|Publication number||US4707772 A|
|Application number||US 06/921,331|
|Publication date||Nov 17, 1987|
|Filing date||Oct 21, 1986|
|Priority date||Oct 21, 1986|
|Publication number||06921331, 921331, US 4707772 A, US 4707772A, US-A-4707772, US4707772 A, US4707772A|
|Inventors||Ivan Jimenez, Irving N. Rubin|
|Original Assignee||Ivan Jimenez, Rubin Irving N|
|Export Citation||BiBTeX, EndNote, RefMan|
|Patent Citations (5), Referenced by (60), Classifications (7), Legal Events (5)|
|External Links: USPTO, USPTO Assignment, Espacenet|
This invention relates generally to firearms, and it is particularly concerned with a sight and flashlight mounting system for firearms.
At certain times it is desirable to utilize a flashlight in conjunction with a firearm. For example, where night hunting with firearms is permitted, flashlights are used to spot game. Other examples are in connection with pest control and law enforcement activities.
It is advantageous to mount a flashlight on a firearm with a beam of light emanating in a direction parallel with the direction in which the firearm is aimed. For such a mounting to be acceptable however, it should not impair the use of the particular sighting system on the particular firearm.
Known sighting systems are of three general types: non-telescopic, telescopic, and a combination of the two. Examples of non-telescopic sighting systems are conventional iron sights or peep sights. Sometimes sighting takes place simply along the barrel without the use of any sighting devices at all. In the base of a shotgun there may be merely a bead at the end of the barrel. A telescopic sight system contains a telescope sight mounted on the firearm by mounts. A combination system makes provision for both telescopic and non-telescopic sighting.
For a flashlight to be utilized successfully on firearms, its mounting must not impair the existing sighting system whether it be telescopic, non-telescopic, or a combination of the two.
The present invention is directed to a combined sighting and flashlight mount system which applies to non-telescopic sights alone, telescope sights alone, and a combination containing both telescopic and non-telescopic sights.
A telescope sight is typically mounted on a firearm parallel with the barrel by a pair of spaced apart mounts. One type of mount is called a "see-through" type which provides for both non-telescopic sighting by looking through the "see-throughs" and telescopic sighting by looking through the telescope. A telescope sight mount requires rigidity so that once sighted properly, the telescope sight will not come loose during the typical use of the firearm.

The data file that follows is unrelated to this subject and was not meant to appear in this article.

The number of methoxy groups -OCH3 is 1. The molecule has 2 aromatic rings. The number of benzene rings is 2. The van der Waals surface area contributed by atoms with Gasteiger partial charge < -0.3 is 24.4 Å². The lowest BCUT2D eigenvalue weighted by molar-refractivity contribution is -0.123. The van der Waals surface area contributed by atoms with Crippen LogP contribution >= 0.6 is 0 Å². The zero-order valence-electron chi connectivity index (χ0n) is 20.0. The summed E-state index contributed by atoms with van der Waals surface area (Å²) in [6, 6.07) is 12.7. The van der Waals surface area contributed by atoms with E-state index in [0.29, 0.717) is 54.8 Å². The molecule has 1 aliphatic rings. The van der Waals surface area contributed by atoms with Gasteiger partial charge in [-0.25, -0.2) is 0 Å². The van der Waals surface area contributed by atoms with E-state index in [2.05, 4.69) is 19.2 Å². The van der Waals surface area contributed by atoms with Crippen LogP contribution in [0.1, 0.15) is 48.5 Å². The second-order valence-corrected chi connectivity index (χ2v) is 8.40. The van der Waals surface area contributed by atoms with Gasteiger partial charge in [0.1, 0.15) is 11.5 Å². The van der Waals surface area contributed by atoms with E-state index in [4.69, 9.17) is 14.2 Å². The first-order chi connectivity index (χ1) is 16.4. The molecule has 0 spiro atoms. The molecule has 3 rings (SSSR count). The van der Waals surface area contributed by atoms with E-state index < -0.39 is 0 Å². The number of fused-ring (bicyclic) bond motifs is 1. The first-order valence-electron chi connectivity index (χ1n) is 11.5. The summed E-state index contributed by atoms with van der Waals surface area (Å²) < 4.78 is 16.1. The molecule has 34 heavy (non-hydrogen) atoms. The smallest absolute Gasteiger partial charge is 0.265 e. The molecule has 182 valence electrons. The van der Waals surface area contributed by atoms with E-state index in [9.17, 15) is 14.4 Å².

The present invention takes this factor into account by providing the feature wherein a flashlight removably mounts on a telescope sight mount without impairing the accuracy of the sight alignment of the telescope sight. Moreover, flashlight mounting and removal are accomplished in a quick and facile manner through the provision of certain unique features. When mounted, the flashlight is rigidly held in place and will itself not come loose during expected use of the firearm.
The invention also takes into account the recognition that there are many rifles with telescope sights already in use so that according to a further aspect, it is unnecessary for owners of such existing telescope sight firearms to completely replace the mounting systems which they presently have. According to this aspect of the invention a kit is provided for a flashlight mount system including mounts for holding the flashlight and adapters for adapting the flashlight mounts to the existing telescope mounts. In the disclosed embodiment only the top clamps which are utilized to clamp the telescope sights in existing telescope sight mounts are replaced so that the base portions of the existing mounts can continue to be used. Of course in the case of a new firearm, or an existing firearm, lacking a telescope sight, a complete new mounting system for both telescope and flashlight is provided.
With the present invention, the user of a firearm can conveniently mount a flashlight when usage thereof is desired and likewise remove it when usage is not desired. The mounting for the flashlight is rugged and serves to maintain accuracy of the flashlight along a direction which is parallel with the barrel. In the preferred embodiment of the invention the flashlight mounts atop the sighting system.
A still further aspect is that the configurations of the invention do not interfere with the means of adjustment of the telescope sight. The invention can be utilized with various types of firearms including pistols, rifles and shotguns. Indeed, the system can be used with firearms or simulated firearms which lack the ability to fire projectiles.